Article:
Best for Full On Trips
1. Scilly Isles
Although the 300 islands that make up the Scillies are only 28 miles from mainland Britain, the fabled Gulf Stream means that they are the warmest place in Britain. But are they warm enough to swim between? A week spent front-crawling your way around this mystical, lesser-known spot is the only way to find out. It’s a persuasive itinerary during which swimmers spend six days alternately walking and swimming their way around the six main islands (St Mary’s, St Martin’s, Tresco, Tean, Samson and Bryher; there are 300 in total) of the archipelago.
Average swim distance: 3km
2 Croatian Dalmation Coast
If the tepid waters of Sillies don’t appeal, a week island-hopping around the 40 islands of the Sibenki archipelago off Croatia’s Dalmation coast might fit the bill instead. This trip has a nicely intrepid feel, thanks to an itinerary that encompasses brisk coastal swimming among the perfect blue waters of the Adriatic and a strong swim in the swift Krka river. Swim distance per day is around 3km, with the water temp a comfortable 22-24 degrees. You’ll be knackered, but the hospitality of the local Sibenik fishing communities should give you ample time to ease those cramps.
Average swim distance: 3km
3 Finnish Midnight Sun
This mystical swimming safari through the deserted Lakes of Finland’s Loppi region is a trip with a true eco-slant. Transport has been eschewed wherever possible, so for much of the time forward propulsion is by foot and swimming stroke as you navigate some of Finland’s most crystalline waters, including Lake Punelia and the Hameenlinna River. Each evening’s recovery takes place with the aid of local saunas and some of the rib-sticking food for which the region is famous.
Average swim distance: 5km
4 Lakes and Tarns weekender
Even on the hottest of days, wild swimming in England’s Lake District can be chilly. Wetsuits are obligatory, and there’s no guarantee that the great British summer will hold out for long enough to keep the rain away. But this weekend spent exploring the hidden lakes and tarns of England’s beautiful Lake District is the perfect open water swimming primer. There’s much walking and swimming as the group explores the region around Grasmere and Rydal Mount, and takes in secluded beauty spots such as Easdale Tarn and Stickle Tarn.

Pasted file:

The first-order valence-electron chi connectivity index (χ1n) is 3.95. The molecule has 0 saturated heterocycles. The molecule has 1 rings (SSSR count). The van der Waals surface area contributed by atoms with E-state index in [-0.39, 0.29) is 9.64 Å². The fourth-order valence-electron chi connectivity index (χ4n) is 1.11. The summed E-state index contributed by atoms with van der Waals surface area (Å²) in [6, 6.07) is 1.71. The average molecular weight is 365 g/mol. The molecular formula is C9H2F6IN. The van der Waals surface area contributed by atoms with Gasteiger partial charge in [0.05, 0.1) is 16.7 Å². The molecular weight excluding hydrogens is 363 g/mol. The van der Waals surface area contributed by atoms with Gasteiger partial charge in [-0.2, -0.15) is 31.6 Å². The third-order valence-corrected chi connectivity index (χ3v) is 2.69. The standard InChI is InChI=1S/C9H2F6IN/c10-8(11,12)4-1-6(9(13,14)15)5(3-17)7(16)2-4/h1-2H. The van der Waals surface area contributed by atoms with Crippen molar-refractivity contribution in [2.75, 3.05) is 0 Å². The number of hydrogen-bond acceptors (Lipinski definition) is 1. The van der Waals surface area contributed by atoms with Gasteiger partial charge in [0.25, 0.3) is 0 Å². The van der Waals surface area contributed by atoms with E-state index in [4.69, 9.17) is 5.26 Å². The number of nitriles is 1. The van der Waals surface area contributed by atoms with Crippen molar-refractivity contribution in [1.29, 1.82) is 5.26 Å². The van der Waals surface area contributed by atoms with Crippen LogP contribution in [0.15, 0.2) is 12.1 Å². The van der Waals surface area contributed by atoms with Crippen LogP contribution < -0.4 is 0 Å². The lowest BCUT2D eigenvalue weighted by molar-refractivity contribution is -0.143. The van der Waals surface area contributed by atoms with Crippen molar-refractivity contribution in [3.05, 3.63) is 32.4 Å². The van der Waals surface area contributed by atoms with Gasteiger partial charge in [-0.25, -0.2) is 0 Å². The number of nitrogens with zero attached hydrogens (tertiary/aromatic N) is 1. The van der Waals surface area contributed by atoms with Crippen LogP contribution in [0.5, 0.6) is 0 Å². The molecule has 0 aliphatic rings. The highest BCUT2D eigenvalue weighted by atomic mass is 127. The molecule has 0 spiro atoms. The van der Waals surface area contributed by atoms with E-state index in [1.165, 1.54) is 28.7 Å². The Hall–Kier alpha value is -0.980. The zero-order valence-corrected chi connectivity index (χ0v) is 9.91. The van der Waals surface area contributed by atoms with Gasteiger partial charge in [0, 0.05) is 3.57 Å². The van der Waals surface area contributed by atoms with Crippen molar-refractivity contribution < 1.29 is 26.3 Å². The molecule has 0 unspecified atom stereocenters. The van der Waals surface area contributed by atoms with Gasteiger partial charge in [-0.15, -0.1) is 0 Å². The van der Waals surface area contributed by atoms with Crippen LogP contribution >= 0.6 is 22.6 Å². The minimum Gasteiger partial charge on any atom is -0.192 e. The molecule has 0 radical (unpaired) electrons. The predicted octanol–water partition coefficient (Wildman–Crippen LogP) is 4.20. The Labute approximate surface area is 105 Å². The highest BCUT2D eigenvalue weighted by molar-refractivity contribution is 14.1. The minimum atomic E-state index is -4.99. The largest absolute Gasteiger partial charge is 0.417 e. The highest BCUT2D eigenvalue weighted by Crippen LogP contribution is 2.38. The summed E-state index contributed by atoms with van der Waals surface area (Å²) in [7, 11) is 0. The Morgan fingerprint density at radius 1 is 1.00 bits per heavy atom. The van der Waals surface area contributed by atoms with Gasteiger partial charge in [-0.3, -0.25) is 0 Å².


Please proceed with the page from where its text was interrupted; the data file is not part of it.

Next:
Average swim distance: 3km
5 Lake Bled and the Julian Alps
Like beautiful mid-Wales with sunshine, or action-packed France with a service culture, this mid-European nation punches well above its weight. Small wonder that this week long swimming mission around Slovenia’s lakes and rivers is proving to be so popular. This four-day trip is based in the town of Bohinj, with Lake Bled the centrepiece and a mission out to the 17th century church on Bled Island one of the highlights. And it builds up to a whopping 4km swim the length of Lake Bohinj, leaving you nice and jelly-legged for the journey home.
Average swim distance: 4km
For more info check swimtrek.com
Kate Rew, founder of the Outdoor Swimming Society is one the acknowledged experts on wild swimming in the UK. Here are her top tips on how to get the best out of any outdoor dip you’re planning this summer.
Do your own risk assessment
It isn’t automatically safe just because you’ve seen it in a book, or read about it in a magazine. Conditions change, so use your common sense.
Ask a local
They might not swim themselves, but you’d be amazed at how many locals will know where the best swimming spots are.
Always go with somebody else
And not just for safety reasons. Having a companion on hand means you’ll spend less time worrying and more time enjoying your swim.
Expand your horizons gradually
As with any outdoor sport, there is a certain amount to learn when wild swimming. So start close to shore and give yourself a wide margin of error if anything goes wrong. Once you’re more confident you can cut loose a bit more.
Always take a moment to register where you are. You don’t need to do dive in and start powering through the water like you’re knocking off lengths in an indoor pool.